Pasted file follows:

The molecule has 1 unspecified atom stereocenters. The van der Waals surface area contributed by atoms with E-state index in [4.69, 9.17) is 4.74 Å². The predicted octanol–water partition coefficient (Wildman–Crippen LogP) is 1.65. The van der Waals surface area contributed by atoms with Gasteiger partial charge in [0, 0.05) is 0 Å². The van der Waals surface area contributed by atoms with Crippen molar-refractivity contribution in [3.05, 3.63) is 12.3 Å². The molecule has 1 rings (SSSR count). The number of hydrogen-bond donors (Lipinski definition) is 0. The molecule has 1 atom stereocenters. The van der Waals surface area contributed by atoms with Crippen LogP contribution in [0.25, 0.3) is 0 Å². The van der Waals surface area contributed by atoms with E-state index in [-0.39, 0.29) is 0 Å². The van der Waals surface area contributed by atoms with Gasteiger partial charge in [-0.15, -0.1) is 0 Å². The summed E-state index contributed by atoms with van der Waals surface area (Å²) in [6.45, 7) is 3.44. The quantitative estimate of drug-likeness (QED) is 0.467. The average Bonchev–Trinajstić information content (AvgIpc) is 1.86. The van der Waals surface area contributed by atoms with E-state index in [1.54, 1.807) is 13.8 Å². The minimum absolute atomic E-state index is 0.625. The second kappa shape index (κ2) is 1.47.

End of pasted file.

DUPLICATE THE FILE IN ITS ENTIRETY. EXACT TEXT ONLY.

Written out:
The molecule has 1 unspecified atom stereocenters. The van der Waals surface area contributed by atoms with E-state index in [4.69, 9.17) is 4.74 Å². The predicted octanol–water partition coefficient (Wildman–Crippen LogP) is 1.65. The van der Waals surface area contributed by atoms with Gasteiger partial charge in [0, 0.05) is 0 Å². The van der Waals surface area contributed by atoms with Crippen molar-refractivity contribution in [3.05, 3.63) is 12.3 Å². The molecule has 1 rings (SSSR count). The number of hydrogen-bond donors (Lipinski definition) is 0. The molecule has 1 atom stereocenters. The van der Waals surface area contributed by atoms with Crippen LogP contribution in [0.25, 0.3) is 0 Å². The van der Waals surface area contributed by atoms with E-state index in [-0.39, 0.29) is 0 Å². The van der Waals surface area contributed by atoms with Gasteiger partial charge in [-0.15, -0.1) is 0 Å². The summed E-state index contributed by atoms with van der Waals surface area (Å²) in [6.45, 7) is 3.44. The quantitative estimate of drug-likeness (QED) is 0.467. The average Bonchev–Trinajstić information content (AvgIpc) is 1.86. The van der Waals surface area contributed by atoms with E-state index in [1.54, 1.807) is 13.8 Å². The minimum absolute atomic E-state index is 0.625. The second kappa shape index (κ2) is 1.47.